There are obviously more than 8 Cool Things to do in Cuba but this our 8! Cuba offers visitors to the island an incredible number of artisanal goods and souvenirs to remember your trip by some you can only get in Cuba. Here are our recommendations for what to look out for when you visit the island!
1. Cohiba Cigars
The flagship brand of the Habanos brand, production of Cohiba Cigars began in 1966 and they were exclusively for Fidel Castro and as gifts for selected government officials and occasionally for foreign dignitaries and this was the case right up until 1982. Still banned outright in the US alongside Cuba’s other cigars, they have a limited
international release and are therefore very difficult to find aboard, making
them perhaps the most famous of things you can only get in Cuba. What makes
them so special is the still secret method used to produce them. What we do
know is that the tobacco is hand-selected from just ten fields and that the
‘filler leaves’ undergo an additional fermentation to give them a supreme
smoothness. And of course they are hand rolled!
2. Cuban Music
Although bands such as Buena Vista Social Club have managed to break into the international market, the tunes of the majority of Cuba’s music stars can still only be found on the island itself. Musical styles range from jazz, salsa to the percussive sounds of traditional Son Cubano music at bars and clubs across the island, you’ll find many acts also peddling their CDs between numbers on a night out (although recording quality does vary enormously). For a more authoritative exploration of the island’s musical heritage, check out stores such as Havana Si, on the
capital’s Calle 23.
Coffee drinking is as integral to the culture of Cuba as tea
drinking is to the British, and it’s a part of island life to have an
espresso-like shot of coffee in the morning first thing in the morning, and
another after dinner each evening, as you’ll soon discover as you explore the
island through its casas particulares bed and breakfasts and paladares
family-owned restaurants. Rich, strong, and distinctive in flavour, Cuba’s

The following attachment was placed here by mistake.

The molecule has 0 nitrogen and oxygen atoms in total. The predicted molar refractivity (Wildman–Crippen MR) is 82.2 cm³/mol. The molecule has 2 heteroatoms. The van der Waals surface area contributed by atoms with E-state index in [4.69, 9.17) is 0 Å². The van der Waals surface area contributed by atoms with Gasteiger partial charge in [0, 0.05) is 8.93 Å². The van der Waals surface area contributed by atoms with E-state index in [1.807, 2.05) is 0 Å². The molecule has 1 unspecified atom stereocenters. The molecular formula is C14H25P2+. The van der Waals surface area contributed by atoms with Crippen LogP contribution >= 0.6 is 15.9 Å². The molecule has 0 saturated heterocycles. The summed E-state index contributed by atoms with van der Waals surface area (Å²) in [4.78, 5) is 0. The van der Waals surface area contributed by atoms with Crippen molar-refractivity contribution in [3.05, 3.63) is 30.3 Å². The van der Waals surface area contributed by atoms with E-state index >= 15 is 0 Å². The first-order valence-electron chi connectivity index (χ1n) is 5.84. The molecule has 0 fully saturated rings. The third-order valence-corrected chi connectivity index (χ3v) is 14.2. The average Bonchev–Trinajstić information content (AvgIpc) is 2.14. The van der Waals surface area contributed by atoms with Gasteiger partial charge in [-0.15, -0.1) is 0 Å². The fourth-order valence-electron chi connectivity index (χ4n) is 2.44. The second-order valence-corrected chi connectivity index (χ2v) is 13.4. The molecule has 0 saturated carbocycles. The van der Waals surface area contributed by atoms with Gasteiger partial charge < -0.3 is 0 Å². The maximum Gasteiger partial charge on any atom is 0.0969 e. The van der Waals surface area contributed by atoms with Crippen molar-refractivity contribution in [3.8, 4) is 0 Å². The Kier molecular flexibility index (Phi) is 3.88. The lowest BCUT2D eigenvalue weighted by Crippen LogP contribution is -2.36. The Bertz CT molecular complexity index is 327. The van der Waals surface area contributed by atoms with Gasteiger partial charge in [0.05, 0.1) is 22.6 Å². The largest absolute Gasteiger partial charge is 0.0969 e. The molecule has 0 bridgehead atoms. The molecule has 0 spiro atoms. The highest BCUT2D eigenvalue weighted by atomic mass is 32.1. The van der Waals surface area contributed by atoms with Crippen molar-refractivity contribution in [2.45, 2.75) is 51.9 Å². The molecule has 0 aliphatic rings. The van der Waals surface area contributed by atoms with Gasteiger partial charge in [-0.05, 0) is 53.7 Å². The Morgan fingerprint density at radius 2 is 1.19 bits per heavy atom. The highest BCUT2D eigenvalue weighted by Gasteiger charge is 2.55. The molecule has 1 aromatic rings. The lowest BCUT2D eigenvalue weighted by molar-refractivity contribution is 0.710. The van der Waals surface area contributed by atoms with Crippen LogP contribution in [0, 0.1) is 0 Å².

coffee is grown in small plantations in the Sierra Maestra Mountains, where
much of the hard work continues to be done by hand. More importantly, the
coffee is processed entirely organically with no chemicals being used.
A tosto what? It’s well worth getting hold of a tostonera
simply for the fun of baffling family and friends back home when you challenge
them to come up with a use for this kitchen implement that’s a must in every
Cuban household. But it becomes particularly useful if you plan to try your
hand at traditional Cuban cuisine. So what is a tostonera used for? Seen those
crisp, flattened, twice-fried pieces of plantain on Cuba’s street corners? They’re most commonly known as tostones. Getting an inkling of what a tostonera might be for now? That’s right! They’re used to flatten out the chopped up plantain bananas into patties to be fried and can be found in wood, metal and plastic in the island’s main department stores and at some souvenir markets such as Almacenes San Jose markets in Havana.
There are a great many tourist destinations where visitors can find artworks created by local, often self-taught artists and Cuba is no exception. It’s possible to discover what would appear to be ‘souvenir’ paintings in tourist markets such as Almacenes San Jose in Havana for as little as USD$20. Cuba’s private art gallery scene is vibrant if perhaps a little underground and is the best place to find work by ‘serious artists’ that can be purchased for as little as USD$100.
6. Vintage Cuban wares
Havana’s Plaza de Armas in the heart of the Old Havana is a popular
place to head for those seeking out a vintage bargain. It’sone of the best places of the island to pick up antique Cuban stamps, coins, books and original metal Cuban car licence plates rather than the plastic versions sold elsewhere as souvenirs
7. Habana 1791 Perfumes
In the heart of Old Havana on Mercaderes street is the eighteenth-century
mansion that houses Habana 1791 perfumes The perfumes are all made here and the building also contains a small museum. The twelve main scents sold in handcrafted glass bottles are all based on natural fragrances and include rose, orange bloom, and perhaps most fittingly, tobacco. However should you prefer, the perfumiers at Habana 1791 will also be happy to create a bespoke scent just for you!
You can’t miss the handicrafts in Cuba, with most of the country’s craft markets packed with all manner of wood-based products. Not every item will be to everyone’s taste, but we definitely recommend having a rummage through the offerings of stalls such as those on Havana’s Calle Tacon and in the market Almacenes San Jose in Havana. Ashtrays are easy to come by given the island’s near obsession with cigars, but you’ll also find superbly-carved chess sets and little village car models (a mix of wood and old soda cans) which can be often be bought for less than USD$15.
As you will now know, there are some very cool things you can only get in Cuba. So if you’re planning a visit to the island, take note and keep your eyes peeled! You won’t regret it!